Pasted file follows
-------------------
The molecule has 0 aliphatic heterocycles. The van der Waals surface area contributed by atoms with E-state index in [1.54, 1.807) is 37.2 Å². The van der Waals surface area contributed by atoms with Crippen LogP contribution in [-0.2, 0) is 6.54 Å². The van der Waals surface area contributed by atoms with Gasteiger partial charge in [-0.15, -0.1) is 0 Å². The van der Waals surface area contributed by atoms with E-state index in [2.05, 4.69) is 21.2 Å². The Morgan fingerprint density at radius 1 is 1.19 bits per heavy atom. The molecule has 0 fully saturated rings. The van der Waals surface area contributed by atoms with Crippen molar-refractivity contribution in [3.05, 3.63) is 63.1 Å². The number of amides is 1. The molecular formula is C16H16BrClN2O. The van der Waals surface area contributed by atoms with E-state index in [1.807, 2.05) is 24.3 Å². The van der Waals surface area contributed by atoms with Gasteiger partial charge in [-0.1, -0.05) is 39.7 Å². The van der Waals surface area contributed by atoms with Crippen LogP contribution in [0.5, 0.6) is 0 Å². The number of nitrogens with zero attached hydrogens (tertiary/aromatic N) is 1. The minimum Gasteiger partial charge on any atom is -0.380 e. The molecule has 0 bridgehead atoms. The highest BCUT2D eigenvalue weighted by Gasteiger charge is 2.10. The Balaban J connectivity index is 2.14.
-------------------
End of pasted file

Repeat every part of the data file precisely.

The molecule has 0 aliphatic heterocycles. The van der Waals surface area contributed by atoms with E-state index in [1.54, 1.807) is 37.2 Å². The van der Waals surface area contributed by atoms with Crippen LogP contribution in [-0.2, 0) is 6.54 Å². The van der Waals surface area contributed by atoms with Gasteiger partial charge in [-0.15, -0.1) is 0 Å². The van der Waals surface area contributed by atoms with E-state index in [2.05, 4.69) is 21.2 Å². The Morgan fingerprint density at radius 1 is 1.19 bits per heavy atom. The molecule has 0 fully saturated rings. The van der Waals surface area contributed by atoms with Crippen molar-refractivity contribution in [3.05, 3.63) is 63.1 Å². The number of amides is 1. The molecular formula is C16H16BrClN2O. The van der Waals surface area contributed by atoms with E-state index in [1.807, 2.05) is 24.3 Å². The van der Waals surface area contributed by atoms with Gasteiger partial charge in [-0.1, -0.05) is 39.7 Å². The van der Waals surface area contributed by atoms with Crippen LogP contribution in [0.5, 0.6) is 0 Å². The number of nitrogens with zero attached hydrogens (tertiary/aromatic N) is 1. The minimum Gasteiger partial charge on any atom is -0.380 e. The molecule has 0 bridgehead atoms. The highest BCUT2D eigenvalue weighted by Gasteiger charge is 2.10. The Balaban J connectivity index is 2.14.